Contractors in both the AGC of Missouri’s Building Division and its Heavy Highway/Infrastructure Division remain optimistic about economic conditions going forward, as reported in a recent quarterly Contractor Confidence (CCI) Index, looking six, 12 and 18-24 months ahead. However, the lack of a permanent, sustainable infrastructure program and a developing critical shortage of skilled workers in some of the building trades and project management roles appear as dark clouds looming over the horizon.

Contractors in the AGC of Missouri’s Building Division report increased optimism for the construction climate across the board, with the six-month forecast moving from 61.3 pts. in Q4 2016 to 63.46 pts. in Q1 2017. Looking 12 months out, their forecast jumped from 62.9 pts. in Q4 2016 to 69.23 pts. in Q1 2017.  Forecasting business conditions 18-24 months ahead, they reported at 56.45 pts. in Q4 2016, jumping to 63.46 pts. in Q1 2017.

Contractors in the AGC of Missouri’s Highway Division remain highly optimistic, but they tempered their outlook somewhat in this latest survey.  For the six-month outlook, their forecast moved from 65.3 pts in Q4 2016 to 66.7 pts. in Q1 2017.  Their forecast for a year from now dropped nearly 20 pts., moving from 91.7 pts. in Q4 2016 to 72.2 pts. in Q1 2017.  Their forecast for 18-24 months rose from 68.1 pts. in Q4 2016 to 72.2 pts. in Q1 2017.

Leonard Toenjes, CAE, president of the AGC of Missouri, notes that any numbers over 50 pts. indicate a favorable construction climate. “Conditions have definitely turned around for our contractors from the bottom we hit in 2008,” said Toenjes. “It’s been a slow and steady recovery, but the future holds some major challenges that could greatly impact this projected growth pattern.”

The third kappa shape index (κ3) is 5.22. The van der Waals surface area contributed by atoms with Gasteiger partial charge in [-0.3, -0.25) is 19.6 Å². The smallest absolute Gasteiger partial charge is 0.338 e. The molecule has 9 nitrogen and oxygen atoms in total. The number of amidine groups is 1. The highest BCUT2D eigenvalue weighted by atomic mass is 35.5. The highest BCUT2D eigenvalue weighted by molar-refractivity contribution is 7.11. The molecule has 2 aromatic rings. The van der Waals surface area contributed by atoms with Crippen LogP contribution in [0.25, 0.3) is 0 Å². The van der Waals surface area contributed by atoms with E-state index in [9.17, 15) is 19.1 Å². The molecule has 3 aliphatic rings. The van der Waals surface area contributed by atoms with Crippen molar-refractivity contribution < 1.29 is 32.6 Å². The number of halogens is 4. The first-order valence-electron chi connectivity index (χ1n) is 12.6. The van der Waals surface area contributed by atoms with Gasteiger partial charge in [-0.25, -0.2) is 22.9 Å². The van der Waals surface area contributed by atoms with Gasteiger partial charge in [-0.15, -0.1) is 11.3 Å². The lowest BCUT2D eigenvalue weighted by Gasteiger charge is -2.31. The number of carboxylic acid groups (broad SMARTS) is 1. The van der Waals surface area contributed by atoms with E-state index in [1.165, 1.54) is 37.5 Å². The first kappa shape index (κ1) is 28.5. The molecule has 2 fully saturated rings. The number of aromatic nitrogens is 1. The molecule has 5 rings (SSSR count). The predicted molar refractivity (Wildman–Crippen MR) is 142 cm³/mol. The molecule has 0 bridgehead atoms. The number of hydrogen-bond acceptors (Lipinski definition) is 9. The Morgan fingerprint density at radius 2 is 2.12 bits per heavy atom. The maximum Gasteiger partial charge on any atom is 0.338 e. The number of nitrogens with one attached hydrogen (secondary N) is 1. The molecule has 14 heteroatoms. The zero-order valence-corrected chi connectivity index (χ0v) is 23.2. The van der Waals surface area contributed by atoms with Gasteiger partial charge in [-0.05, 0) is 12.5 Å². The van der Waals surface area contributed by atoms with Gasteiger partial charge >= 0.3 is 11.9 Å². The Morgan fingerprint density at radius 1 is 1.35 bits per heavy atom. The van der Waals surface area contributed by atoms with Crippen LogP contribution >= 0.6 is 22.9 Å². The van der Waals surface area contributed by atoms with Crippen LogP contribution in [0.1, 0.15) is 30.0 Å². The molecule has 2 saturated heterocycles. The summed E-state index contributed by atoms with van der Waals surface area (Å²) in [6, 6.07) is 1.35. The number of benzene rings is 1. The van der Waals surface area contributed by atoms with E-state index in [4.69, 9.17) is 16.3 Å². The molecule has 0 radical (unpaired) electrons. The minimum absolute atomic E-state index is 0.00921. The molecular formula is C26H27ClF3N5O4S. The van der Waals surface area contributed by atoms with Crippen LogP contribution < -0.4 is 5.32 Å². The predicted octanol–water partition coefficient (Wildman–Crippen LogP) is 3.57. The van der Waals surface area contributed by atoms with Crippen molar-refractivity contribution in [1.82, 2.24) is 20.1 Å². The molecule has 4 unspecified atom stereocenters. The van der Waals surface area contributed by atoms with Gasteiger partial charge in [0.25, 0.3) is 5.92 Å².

He noted that the Missouri Department of Transportation still has two years left in its spend-down of its transportation funding reserves, but the lack of long term plans to fund Missouri’s transportation needs and the nation’s infrastructure could stall growth (and jobs) in coming years. “The infrastructure in our state and across the country is crumbling,” Toenjes added.  “Every month our legislators fail to act, the problem worsens. We only need to look at road conditions on I-70, on our state highways, and on our bridges across the state to see the problem is very real. (See: http://www.artba.org/deficient-bridge-state-page/?y=2016&state=MO)  I would also anticipate that the recent flooding across the state will require major emergency road repairs.

“Investment in infrastructure creates jobs and stimulates economic growth,” he added. “One only need look to neighboring Kansas to understand the economic impact state funding for road and bridge projects can make on a state’s economy. (See: http://www.artba.org/2017/03/23/major-economic-job-creation-boost-expected-from-kansas-highway-bridge-infrastructure-increase/).  “Our other neighbors of Iowa and Arkansas also have increased transportation investment in the past several years while nothing has changed in Missouri.

“At the same time, our building contractors across the state are facing major challenges finding enough qualified project managers and skilled craft workers,” said Toenjes.  “These are good paying jobs that can support families, but there just aren’t enough trained workers in the pipeline to meet the demand. The recession that began in 2008 forced a lot of early retirements and workers left construction for other industries.  Now that the jobs are here, we need more trained workers now and moving into the pipeline. Without them, we won’t be able to build the facilities to help fuel the economy and create new jobs.

“I encourage young people to take a serious look at a career in construction,” Toenjes said. “There are excellent employment opportunities available, great new technologies and innovation driving the building arts, and a very positive outlook for our industry. It’s no longer just trenches, concrete and dirt. Today project scheduling is done on mobile devices, job sites are monitored by drones, fiber optics run through most buildings, environmentally-friendly systems and materials comprise structures, and precision logistics and new methodologies drive profits.  It’s a tough, but very rewarding industry for people who want to create and build something of which they can be proud.”

 

 

The Associated General Contractors of Missouri is the leading voice of the construction industry in Missouri, representing nearly 500 commercial, industrial, heavy and highway contractors, industry partners and related firms in 110 counties throughout Missouri